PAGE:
Imagine the brain cell density in a tiny bee being greater than the brain cell density of small birds. This fascinating fact is truly the case for many bees.

Various insect brains have independent regions separate from each other to process such information as smells, sounds, visual information, and memories. Scientists have already studied and compared the size and weight of these brains.

Some bees more than others, like the metallic green sweat bee (genus Augochlorella), have a large number of neurons for their brain sizes, or about 2 million per milligram according to scientists. This is higher than those seen by researchers in the neuron-rich cerebellums of many birds, like the goldcrest (Regulus regulus) which has 490,000 cells per milligram in comparison.

This unrelated 4:11-minute video by Seeker talks about how amazing bee brains are in general:



By comparison, ant brains have a much lower neuron density.

Rebekah Keating Godfrey from University of Arizona, along with her colleagues, used a recently developed technique to count brain cells when they were studying insect brains. They removed 450 brains from such insects as ants, bees, wasps, and a species of fly, from 32 different species.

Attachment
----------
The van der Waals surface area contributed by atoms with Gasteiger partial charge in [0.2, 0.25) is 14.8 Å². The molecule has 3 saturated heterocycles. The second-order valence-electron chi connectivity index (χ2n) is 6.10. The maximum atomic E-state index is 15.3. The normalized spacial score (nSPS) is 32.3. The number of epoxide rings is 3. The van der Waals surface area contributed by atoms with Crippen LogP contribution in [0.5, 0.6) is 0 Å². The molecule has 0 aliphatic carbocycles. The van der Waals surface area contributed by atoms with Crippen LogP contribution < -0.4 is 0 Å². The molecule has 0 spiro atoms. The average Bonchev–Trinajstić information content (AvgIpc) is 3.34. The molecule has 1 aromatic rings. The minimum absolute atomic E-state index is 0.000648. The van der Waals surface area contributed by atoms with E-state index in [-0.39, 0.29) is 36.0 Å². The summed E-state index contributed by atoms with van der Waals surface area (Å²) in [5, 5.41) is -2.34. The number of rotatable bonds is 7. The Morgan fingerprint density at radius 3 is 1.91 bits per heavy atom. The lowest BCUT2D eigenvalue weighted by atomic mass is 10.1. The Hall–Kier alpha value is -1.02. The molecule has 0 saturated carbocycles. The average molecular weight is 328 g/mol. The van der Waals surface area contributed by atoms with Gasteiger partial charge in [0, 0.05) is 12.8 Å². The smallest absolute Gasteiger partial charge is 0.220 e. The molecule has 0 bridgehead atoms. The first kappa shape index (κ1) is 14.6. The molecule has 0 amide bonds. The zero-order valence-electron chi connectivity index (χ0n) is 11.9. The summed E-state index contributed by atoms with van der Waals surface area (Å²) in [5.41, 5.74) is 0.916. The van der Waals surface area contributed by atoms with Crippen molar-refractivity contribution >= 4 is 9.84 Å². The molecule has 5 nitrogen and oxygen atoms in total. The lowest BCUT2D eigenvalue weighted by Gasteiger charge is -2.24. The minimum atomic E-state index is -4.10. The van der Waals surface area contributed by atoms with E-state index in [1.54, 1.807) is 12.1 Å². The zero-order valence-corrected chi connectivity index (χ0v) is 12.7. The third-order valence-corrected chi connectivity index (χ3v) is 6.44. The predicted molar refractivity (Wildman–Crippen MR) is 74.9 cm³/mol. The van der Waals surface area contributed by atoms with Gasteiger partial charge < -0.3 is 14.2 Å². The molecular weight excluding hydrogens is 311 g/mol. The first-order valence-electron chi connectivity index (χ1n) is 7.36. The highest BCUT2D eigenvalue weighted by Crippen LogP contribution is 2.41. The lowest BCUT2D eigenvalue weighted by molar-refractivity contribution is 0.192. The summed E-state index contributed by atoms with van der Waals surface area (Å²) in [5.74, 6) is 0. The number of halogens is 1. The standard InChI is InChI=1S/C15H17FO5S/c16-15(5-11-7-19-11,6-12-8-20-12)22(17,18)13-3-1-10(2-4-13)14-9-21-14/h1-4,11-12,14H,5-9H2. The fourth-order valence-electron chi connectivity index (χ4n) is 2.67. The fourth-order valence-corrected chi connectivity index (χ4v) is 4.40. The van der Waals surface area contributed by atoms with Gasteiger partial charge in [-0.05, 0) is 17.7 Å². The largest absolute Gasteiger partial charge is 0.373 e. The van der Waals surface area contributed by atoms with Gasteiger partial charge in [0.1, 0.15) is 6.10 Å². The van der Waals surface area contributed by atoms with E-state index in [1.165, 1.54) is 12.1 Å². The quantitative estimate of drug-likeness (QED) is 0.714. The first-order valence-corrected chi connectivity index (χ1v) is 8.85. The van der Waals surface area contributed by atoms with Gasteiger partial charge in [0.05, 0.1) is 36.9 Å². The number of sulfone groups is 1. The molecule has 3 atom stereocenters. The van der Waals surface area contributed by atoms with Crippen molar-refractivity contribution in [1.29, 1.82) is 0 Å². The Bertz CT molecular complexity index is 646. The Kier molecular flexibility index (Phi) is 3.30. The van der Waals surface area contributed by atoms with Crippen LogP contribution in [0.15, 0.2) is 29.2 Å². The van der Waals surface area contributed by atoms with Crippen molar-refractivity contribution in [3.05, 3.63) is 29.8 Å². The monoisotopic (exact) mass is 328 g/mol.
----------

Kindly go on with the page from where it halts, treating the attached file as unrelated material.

The methodology is that the brains are ground up and soaked in a solution that frees the nucleus from each brain cell, then dye is added to make the nuclei fluoresce. Then they count the nuclei in a small sample under an ‘epifluorescence’ microscope using ultraviolet light. Based on this number, they estimate the neuron count in the animal’s brain.

Brain size does not always give a realistic understanding of brain power, whether in vertebrates like birds and mammals, or in insects. This is because flying animals like birds would be weighed down by large, heavy brains. Instead, their neurons are compacted into smaller spaces, which explains the higher cell density.

Team member Wulfila Gronenberg from University of Arizona explains that the difference in insect brain cell counts probably has little to do with intelligence. Brain tissue costs a lot of energy, so those that don’t need it don’t have it.

Ants, compared to wasps and bees, have small brains and surprisingly few brain cells. One ant species (Novomessor cockerelli) studied had only 400,000 cells per milligram.

The difference could boil down to lifestyles. Researchers think that flying insects like bees may need more neurons to power and process their enhanced complex vision and resulting visual information. They plan to test this idea in future.